We gave it an A
Reading Disquiet, the slender, elegant, and extraordinarily unsettling new novella by Australian writer Julia Leigh, is like looking through a series of slides in a child’s toy View-Master. But rather than Mickey Mouse and snowcapped Alpine peaks, we are treated to fleeting, indelible images of not-quite-horror, barely explained, one after the other.
An exhausted woman and her two children bang on the front door of a forbidding French country château. Click. They are greeted by a frosty elderly grandmother whose hand must be ceremoniously kissed. Click. The grandmother’s floors are littered with half-eaten raw chicken wings that she feeds to her cats. Click. And so on.
We eventually learn that the woman’s name is Olivia, that her body is covered with bruises, and that she has fled a brutish husband. (”I am murdered,” she says eerily.) But Leigh’s plot, such as it is, remains sketchy, subservient to the images, which only grow more and more disturbing as the tale unfolds. Olivia’s homecoming coincides with the arrival of her brother, Marcus, whose wife, Sophie, has just given birth to a stillborn daughter. They have brought with them the tiny corpse, which they store, swaddled in a torn-up pink satin ball gown, in the freezer at night. By day, Sophie carries her ”bundle” on family picnics and feeds it drops of soup.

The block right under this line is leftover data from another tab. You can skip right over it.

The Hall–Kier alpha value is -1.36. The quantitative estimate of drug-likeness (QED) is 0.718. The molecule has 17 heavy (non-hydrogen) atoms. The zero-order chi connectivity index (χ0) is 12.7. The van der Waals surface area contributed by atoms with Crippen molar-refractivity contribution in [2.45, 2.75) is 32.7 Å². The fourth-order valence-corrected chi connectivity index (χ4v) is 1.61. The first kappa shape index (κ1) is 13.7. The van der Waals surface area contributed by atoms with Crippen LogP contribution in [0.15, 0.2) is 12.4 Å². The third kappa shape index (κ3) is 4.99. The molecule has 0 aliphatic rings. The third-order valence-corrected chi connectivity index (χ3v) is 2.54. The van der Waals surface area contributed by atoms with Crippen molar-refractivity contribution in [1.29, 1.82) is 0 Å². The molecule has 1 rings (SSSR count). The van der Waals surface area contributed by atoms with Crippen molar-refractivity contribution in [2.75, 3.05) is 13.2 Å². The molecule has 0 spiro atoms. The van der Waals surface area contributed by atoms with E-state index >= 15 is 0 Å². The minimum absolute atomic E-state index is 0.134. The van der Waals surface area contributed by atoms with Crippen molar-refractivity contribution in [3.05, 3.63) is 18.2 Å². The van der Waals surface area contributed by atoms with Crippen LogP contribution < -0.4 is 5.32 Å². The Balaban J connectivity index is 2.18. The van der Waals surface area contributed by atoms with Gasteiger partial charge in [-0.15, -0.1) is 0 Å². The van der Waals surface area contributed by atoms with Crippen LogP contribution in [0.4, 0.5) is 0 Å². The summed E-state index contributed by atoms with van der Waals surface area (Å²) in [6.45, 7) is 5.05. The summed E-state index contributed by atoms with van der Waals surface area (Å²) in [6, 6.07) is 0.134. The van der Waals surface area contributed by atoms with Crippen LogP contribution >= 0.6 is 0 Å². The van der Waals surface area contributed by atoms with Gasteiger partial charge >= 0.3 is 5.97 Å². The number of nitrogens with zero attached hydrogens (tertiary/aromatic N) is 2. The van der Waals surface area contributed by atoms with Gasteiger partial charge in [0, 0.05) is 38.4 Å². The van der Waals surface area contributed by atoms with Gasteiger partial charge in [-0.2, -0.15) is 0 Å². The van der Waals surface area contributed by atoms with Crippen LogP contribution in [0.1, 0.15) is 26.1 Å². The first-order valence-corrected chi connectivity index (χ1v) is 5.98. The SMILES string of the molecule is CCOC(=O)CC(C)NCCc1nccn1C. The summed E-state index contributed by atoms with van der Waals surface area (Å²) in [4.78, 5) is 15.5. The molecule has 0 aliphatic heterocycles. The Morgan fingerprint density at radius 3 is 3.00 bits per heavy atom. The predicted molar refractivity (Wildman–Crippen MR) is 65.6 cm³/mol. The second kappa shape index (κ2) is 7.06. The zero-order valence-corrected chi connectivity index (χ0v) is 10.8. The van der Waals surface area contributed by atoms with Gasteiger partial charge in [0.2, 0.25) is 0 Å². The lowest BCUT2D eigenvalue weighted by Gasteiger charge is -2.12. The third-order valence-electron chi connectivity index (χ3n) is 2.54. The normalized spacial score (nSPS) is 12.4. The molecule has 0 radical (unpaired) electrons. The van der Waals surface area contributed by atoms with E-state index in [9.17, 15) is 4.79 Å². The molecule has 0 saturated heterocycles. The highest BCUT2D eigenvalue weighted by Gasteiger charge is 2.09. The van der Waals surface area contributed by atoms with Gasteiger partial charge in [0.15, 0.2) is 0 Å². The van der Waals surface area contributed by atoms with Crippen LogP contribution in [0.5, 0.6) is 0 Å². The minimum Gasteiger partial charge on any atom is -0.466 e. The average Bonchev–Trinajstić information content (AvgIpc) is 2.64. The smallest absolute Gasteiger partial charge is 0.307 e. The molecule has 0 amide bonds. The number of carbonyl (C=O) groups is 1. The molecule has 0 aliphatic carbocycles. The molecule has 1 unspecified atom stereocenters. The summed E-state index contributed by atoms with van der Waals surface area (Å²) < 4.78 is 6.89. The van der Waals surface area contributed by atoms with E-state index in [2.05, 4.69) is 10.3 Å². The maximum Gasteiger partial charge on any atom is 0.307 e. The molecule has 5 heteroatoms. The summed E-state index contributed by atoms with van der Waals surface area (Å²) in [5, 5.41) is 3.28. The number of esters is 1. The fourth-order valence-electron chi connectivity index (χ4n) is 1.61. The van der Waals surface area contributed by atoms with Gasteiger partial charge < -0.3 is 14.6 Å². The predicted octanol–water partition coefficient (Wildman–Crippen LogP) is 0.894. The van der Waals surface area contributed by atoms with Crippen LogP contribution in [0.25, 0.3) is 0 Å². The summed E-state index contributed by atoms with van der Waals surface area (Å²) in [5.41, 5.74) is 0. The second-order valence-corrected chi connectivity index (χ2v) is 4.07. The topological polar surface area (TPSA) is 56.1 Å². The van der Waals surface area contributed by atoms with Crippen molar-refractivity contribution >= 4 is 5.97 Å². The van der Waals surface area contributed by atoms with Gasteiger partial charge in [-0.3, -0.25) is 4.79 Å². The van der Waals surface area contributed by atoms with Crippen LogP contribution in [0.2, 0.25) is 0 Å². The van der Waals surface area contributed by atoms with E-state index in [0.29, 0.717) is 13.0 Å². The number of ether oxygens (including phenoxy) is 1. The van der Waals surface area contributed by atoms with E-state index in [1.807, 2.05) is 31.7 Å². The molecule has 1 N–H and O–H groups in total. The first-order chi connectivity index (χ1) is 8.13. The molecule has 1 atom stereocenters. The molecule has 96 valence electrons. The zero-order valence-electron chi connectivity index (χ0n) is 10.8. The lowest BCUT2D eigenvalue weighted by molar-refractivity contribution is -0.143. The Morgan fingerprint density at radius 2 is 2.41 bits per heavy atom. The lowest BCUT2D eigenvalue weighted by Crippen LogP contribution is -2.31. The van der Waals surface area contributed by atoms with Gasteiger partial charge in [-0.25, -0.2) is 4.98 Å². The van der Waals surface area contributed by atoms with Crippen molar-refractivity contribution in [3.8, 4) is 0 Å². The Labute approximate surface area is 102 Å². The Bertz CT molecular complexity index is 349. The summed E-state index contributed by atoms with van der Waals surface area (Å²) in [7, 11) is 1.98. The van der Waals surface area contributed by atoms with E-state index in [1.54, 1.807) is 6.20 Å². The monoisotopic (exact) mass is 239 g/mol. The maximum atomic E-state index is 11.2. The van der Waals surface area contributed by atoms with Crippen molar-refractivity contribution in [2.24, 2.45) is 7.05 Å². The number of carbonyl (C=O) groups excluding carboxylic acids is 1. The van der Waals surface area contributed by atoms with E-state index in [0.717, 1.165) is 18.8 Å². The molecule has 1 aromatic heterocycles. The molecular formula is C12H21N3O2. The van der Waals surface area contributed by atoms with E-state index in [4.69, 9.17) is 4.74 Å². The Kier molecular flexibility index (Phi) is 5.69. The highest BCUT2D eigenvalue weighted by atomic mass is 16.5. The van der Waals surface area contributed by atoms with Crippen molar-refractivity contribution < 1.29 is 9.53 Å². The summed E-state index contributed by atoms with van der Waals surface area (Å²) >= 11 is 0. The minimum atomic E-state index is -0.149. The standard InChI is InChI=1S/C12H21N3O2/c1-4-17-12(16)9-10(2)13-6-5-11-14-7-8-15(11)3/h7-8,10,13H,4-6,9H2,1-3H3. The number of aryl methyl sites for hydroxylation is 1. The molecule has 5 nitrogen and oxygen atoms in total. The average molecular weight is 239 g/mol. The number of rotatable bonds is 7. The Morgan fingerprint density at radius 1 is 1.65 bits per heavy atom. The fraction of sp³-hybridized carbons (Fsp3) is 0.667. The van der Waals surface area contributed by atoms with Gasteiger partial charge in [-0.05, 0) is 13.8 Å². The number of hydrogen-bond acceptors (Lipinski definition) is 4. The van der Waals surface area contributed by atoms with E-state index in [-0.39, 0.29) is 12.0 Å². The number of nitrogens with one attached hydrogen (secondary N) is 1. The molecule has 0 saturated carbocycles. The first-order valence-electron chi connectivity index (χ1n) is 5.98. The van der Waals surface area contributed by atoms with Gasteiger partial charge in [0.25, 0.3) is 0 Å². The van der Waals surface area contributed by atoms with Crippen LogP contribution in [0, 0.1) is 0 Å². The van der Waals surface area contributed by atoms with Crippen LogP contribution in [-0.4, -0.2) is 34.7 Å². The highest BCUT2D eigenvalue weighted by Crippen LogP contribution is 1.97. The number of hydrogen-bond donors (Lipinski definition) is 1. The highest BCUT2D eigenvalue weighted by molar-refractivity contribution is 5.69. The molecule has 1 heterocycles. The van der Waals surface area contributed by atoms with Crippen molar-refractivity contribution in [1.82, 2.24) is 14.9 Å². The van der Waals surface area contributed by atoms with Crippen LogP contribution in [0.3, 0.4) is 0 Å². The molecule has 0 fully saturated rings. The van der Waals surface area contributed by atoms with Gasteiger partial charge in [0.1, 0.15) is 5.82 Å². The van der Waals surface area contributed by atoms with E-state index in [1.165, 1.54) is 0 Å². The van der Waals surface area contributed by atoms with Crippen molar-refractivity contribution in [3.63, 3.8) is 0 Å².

The ghoulish oddity passes without authorial comment, and the characters all proceed decorously, as if there were nothing very strange about the presence of a grayish-blue infant’s corpse. In fact, the outrageous gothic elements of the narrative are less upsetting than the more modern sordidness on display, as when Olivia’s young son observes Marcus standing on the banks of a lake, talking on his cell phone and masturbating at the same time. The book doesn’t tell a story so much as it casts a dark spell. Reading Leigh’s malignant fantasy takes about an hour, but you will experience Disquiet for days. A